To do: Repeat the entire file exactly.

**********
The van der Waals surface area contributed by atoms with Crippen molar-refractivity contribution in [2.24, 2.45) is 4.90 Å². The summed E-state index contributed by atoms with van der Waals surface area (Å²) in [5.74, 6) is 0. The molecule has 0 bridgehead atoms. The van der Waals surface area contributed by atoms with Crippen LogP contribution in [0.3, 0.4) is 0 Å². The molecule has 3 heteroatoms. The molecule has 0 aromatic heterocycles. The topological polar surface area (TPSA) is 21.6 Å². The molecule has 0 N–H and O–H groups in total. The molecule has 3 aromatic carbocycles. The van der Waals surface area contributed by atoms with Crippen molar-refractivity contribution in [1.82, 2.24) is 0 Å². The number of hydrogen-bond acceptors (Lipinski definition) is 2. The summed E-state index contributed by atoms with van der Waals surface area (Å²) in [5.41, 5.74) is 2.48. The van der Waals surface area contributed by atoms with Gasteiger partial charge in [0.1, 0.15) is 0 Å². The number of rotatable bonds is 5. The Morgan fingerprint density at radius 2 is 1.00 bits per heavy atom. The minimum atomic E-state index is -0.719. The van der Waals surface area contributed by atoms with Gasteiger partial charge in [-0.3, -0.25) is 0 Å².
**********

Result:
The van der Waals surface area contributed by atoms with Crippen molar-refractivity contribution in [2.24, 2.45) is 4.90 Å². The summed E-state index contributed by atoms with van der Waals surface area (Å²) in [5.74, 6) is 0. The molecule has 0 bridgehead atoms. The van der Waals surface area contributed by atoms with Crippen LogP contribution in [0.3, 0.4) is 0 Å². The molecule has 3 heteroatoms. The molecule has 0 aromatic heterocycles. The topological polar surface area (TPSA) is 21.6 Å². The molecule has 0 N–H and O–H groups in total. The molecule has 3 aromatic carbocycles. The van der Waals surface area contributed by atoms with Crippen molar-refractivity contribution in [1.82, 2.24) is 0 Å². The number of hydrogen-bond acceptors (Lipinski definition) is 2. The summed E-state index contributed by atoms with van der Waals surface area (Å²) in [5.41, 5.74) is 2.48. The van der Waals surface area contributed by atoms with Gasteiger partial charge in [0.1, 0.15) is 0 Å². The number of rotatable bonds is 5. The Morgan fingerprint density at radius 2 is 1.00 bits per heavy atom. The minimum atomic E-state index is -0.719. The van der Waals surface area contributed by atoms with Gasteiger partial charge in [-0.3, -0.25) is 0 Å².